Music theory is a significant part of music education as it is the basis for grasping its principles. It offers a structured framework for understanding the intricacies of music and allows artists to create mesmerizing works by applying their theoretical knowledge to their creative process.
While it makes sense to study it in depth, digital music producers don't always need to know every single detail as their workflow strongly differs from other musicians. In this article, we want to explore the role of music theory for music producers, offer insight into how it can benefit producers, and which aspects of it they can look into to substantially improve.
When and why does music theory matter?
In the world of music production, there is an ongoing debate over the importance of music theory. While some believe that it is essential to making good beats and instrumentals, others argue that it is not a necessity. Some even go so far as to say that too many theoretical rules can be limiting.
Many producers avoid studying theory in the beginning, hoping they can jump right into making music without having to spend hours learning and practicing the basics. At the same time, some advanced musicians overemphasize the importance of complex theory, therefore discouraging beginners.
While music theory remains important until today, the way music is created has changed tremendously. The invention of DAWs and virtual instruments created an environment in which music production is more accessible, allowing anyone willing to make time to get into it. Additionally, online resources (such as blogs or YouTube channels) make it much easier to learn and improve.
Although these aspects make a career in music production much more accessible and realistic, this does not mean that becoming good at it is an easy endeavor. In this context, studying the basics of music theory can help you improve faster and sustainably.
Advantages of music theory
Music theory can help producers to work in a much more intentional and efficient way. Instead of relying on experimentation and luck to achieve the desired results, they can choose what emotions they want to communicate by applying their theoretical knowledge to their creative process.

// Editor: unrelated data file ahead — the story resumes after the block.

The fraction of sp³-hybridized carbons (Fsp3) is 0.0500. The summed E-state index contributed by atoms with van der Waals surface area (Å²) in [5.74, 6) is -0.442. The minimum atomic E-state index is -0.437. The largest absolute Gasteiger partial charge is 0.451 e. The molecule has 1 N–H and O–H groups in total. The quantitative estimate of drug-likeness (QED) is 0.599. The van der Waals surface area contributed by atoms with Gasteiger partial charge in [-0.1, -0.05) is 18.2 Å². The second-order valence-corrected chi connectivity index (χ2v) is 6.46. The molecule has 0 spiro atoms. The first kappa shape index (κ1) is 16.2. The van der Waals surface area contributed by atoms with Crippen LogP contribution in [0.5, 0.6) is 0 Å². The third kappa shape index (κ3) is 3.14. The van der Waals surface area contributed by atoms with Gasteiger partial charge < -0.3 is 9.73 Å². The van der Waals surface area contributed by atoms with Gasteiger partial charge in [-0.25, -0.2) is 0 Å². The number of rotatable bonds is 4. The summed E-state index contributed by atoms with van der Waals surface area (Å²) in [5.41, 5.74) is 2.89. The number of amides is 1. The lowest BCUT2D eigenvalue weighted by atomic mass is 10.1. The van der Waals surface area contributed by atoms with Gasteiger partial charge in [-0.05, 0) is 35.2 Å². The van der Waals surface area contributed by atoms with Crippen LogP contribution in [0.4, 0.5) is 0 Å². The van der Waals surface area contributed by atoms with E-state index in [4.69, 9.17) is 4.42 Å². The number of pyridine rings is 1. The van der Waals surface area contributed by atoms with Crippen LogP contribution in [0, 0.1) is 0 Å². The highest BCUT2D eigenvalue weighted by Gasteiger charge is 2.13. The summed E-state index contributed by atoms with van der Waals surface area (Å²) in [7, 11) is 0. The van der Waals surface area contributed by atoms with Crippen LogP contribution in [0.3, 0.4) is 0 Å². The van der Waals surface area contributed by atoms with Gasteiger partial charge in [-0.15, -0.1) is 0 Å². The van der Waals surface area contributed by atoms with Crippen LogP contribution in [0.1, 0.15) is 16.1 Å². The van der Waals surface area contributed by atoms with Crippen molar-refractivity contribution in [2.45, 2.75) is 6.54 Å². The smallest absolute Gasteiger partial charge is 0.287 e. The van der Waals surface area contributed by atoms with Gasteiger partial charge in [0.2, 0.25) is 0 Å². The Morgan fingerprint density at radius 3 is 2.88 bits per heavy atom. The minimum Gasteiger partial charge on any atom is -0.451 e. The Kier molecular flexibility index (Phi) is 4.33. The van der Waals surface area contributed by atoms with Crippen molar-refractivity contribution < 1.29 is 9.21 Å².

For example, studying and practicing scales will allow you to write better melodies and save time. Similarly, understanding how to construct chords and chord progressions will make it easier to create the vibe you are aiming for. This also allows for more experimenting and creativity in the long term, as spending too much time on a beat can lead to ear fatigue, which decreases productivity.
Additionally, understanding the language of music makes it easier and more effective to communicate with other producers. In this way, you can convey your ideas in a more precise way to ensure that the final product aligns with your vision. On top of that, you can explain to the people you work with what exactly you are aiming to achieve, as long as they also know enough theory to be able to respond.
How much theory do you need?
However, it is essential to recognize that music production is not solely about theory. Complex music theory is no longer an absolute necessity for music producers thanks to technological innovations. DAWs and plugins have become incredibly advanced, offering a wide range of tools and features that assist in music production.
For this reason, other aspects such as understanding your DAW and plugins are equally relevant to create a beat or instrumental that stands out. Similarly, exposing yourself to different artists and genres to get inspired can help you recognize what you feel drawn to and develop your own style.
Furthermore, there are different levels to studying music theory, and how much you should learn strongly depends on how complex you want your music to be. For example, if you want to make sophisticated, jazzy beats, you will need more theoretical knowledge than you would need for simpler ones.
Thus, while a foundation in music theory can still be valuable, especially for those who wish to push the boundaries of creativity, technology has democratized music production, making it accessible to a broader audience. This fosters innovation and diversity in the world of music, allowing for a more inclusive and dynamic landscape.
What aspects of music theory should you learn?
Based on personal experience, we would recommend all aspiring music producers to look into the following aspects of music theory:
Major and minor scales
Keys and the circle of fifths
Constructing basic chords (e.g., major, minor, diminished, augmented)
Extending and inverting chords
Understanding chord progressions commonly used in various genres.
Rhythms, including time signatures (e.g., 4/4, 3/4) and note durations (whole, half, quarter, eighth notes, etc.).
Song Structure and arrangement
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